Verse-by-Verse Bible Commentary

1 Kings 10:27

The king made silver as common as stones in Jerusalem, and he made cedars as plentiful as sycamore trees that are in the lowland.
New American Standard Version

Bible Study Resources

Concordances:
Nave's Topical Bible - Chariot;   King;   Silver;   Solomon;   Sycamore;   Thompson Chain Reference - Sycamore-Trees;   Trees;   Torrey's Topical Textbook - Armies of Israel, the;   Cedar, the;   Holy Land;   Jerusalem;   Silver;   Trees;   Valleys;  
Dictionaries:
American Tract Society Bible Dictionary - Ecclesiastes;   Sabeans;   Sycamore or Sycamine;   Bridgeway Bible Dictionary - Palestine;   Solomon;   Baker Evangelical Dictionary of Biblical Theology - Israel;   Money;   Easton Bible Dictionary - Plain;   Sycamore;   Fausset Bible Dictionary - Army;   Commerce;   Jerusalem;   Silver;   Sycamore;   Holman Bible Dictionary - Architecture in the Biblical Period;   Cedar;   Minerals and Metals;   Silver;   Solomon;   Sycamore;   Hastings' Dictionary of the Bible - Cedar;   Israel;   Sheba, Queen of;   Solomon;   Sycomore;   Morrish Bible Dictionary - Sycamore,;   People's Dictionary of the Bible - Cedar;   Hiram;   Smith Bible Dictionary - Cedar;   Law of Moses;   Metals;   Sycamore;   Vale, Valley;   Watson's Biblical & Theological Dictionary - Sycamore;  
Encyclopedias:
International Standard Bible Encyclopedia - Army;   Cedar;   Commerce;   Judah, Territory of;   Money;   Shephelah;   Silver;   Solomon;   Sycomore Tree;   The Jewish Encyclopedia - Amos;   Sycamore;  

Adam Clarke Commentary

Made silver - as stones - He destroyed its value by making it so exceedingly plenty.

As the sycamore trees - He planted many cedars, and doubtless had much cedar wood imported; so that it became as common as the sycamore trees, which appear to have grown there in great abundance. This is considered to be a tree that partakes of the nature of the fig tree, and of the mulberry. Of the former it has the fruit, and of the latter the leaves; that is, the fruit had a considerable resemblance to the fig, and the leaf to that of the mulberry tree: hence its name sycamore, from the Greek συκον, a fig, and μορεα, a mulberry tree.

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Bibliographical Information
Clarke, Adam. "Commentary on 1 Kings 10:27". "The Adam Clarke Commentary". https://www.studylight.org/commentaries/acc/1-kings-10.html. 1832.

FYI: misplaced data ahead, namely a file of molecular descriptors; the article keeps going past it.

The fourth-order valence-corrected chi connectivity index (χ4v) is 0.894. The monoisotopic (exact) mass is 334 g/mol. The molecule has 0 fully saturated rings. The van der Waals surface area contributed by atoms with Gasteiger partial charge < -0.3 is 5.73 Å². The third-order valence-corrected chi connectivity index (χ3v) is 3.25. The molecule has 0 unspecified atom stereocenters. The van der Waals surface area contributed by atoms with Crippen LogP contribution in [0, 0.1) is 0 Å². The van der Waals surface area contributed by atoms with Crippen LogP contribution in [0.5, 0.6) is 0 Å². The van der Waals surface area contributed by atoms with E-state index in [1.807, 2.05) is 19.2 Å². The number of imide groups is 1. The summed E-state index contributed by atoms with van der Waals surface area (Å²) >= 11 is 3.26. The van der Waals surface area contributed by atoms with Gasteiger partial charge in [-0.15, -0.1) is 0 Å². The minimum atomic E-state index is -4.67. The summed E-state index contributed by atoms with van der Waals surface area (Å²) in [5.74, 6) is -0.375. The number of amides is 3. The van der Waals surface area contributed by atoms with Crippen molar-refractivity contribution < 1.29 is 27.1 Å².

Albert Barnes' Notes on the Whole Bible

Made silver as stones - This strong hyperbole marks in the most striking way the great wealth and prosperity of the capital during Solomon‘s reign. The lavish expenditure which impoverished the provinces, and produced, or helped to produce, the general discontent that led to the outbreak under Jeroboam, enriched the metropolis, which must have profited greatly by the residence of the court, the constant influx of opulent strangers, and the periodical visits of all Israelites not hindered by some urgent reason at the great festivals.

The “sycomore-trees in the vale” (Shephelah) are mentioned also in 1 Chronicles 27:28. Like the olives and the vines, they were placed by David under a special overseer, on account of their value. The tree meant seems to be the sycomore proper, or “fig-mulberry,” which is still common in Palestine, and is highly esteemed both on account of its fruit and its timber.

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Bibliographical Information
Barnes, Albert. "Commentary on 1 Kings 10:27". "Barnes' Notes on the Whole Bible". https://www.studylight.org/commentaries/bnb/1-kings-10.html. 1870.

John Gill's Exposition of the Whole Bible

And the king made silver to be in Jerusalem as stones,.... By the vast quantity he received from Tarshish; this is an hyperbolical expression:

and cedars made he to be as the sycamore trees that are the vale for abundance; not by the growth of them, but by the importation of them from the dominion of Hiram; this is said in the same figurative way; of the sycamore trees, Rauwolff saysF7Travels, par. 1. c. 4. p. 37. , they are what the Moors and Arabians calls "mumeitz"; which he describes to be as large and as high as white mulberry trees, and having almost the same leaves, but rounder, and their fruit not unlike our figs, only sweeter, and no little seeds within, and not so good; and are therefore not esteemed, and are commonly sold to the poorer sort, and that they grow in all fields and grounds; of which See Gill on Amos 7:14.

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The New John Gill's Exposition of the Entire Bible Modernised and adapted for the computer by Larry Pierce of Online Bible. All Rights Reserved, Larry Pierce, Winterbourne, Ontario.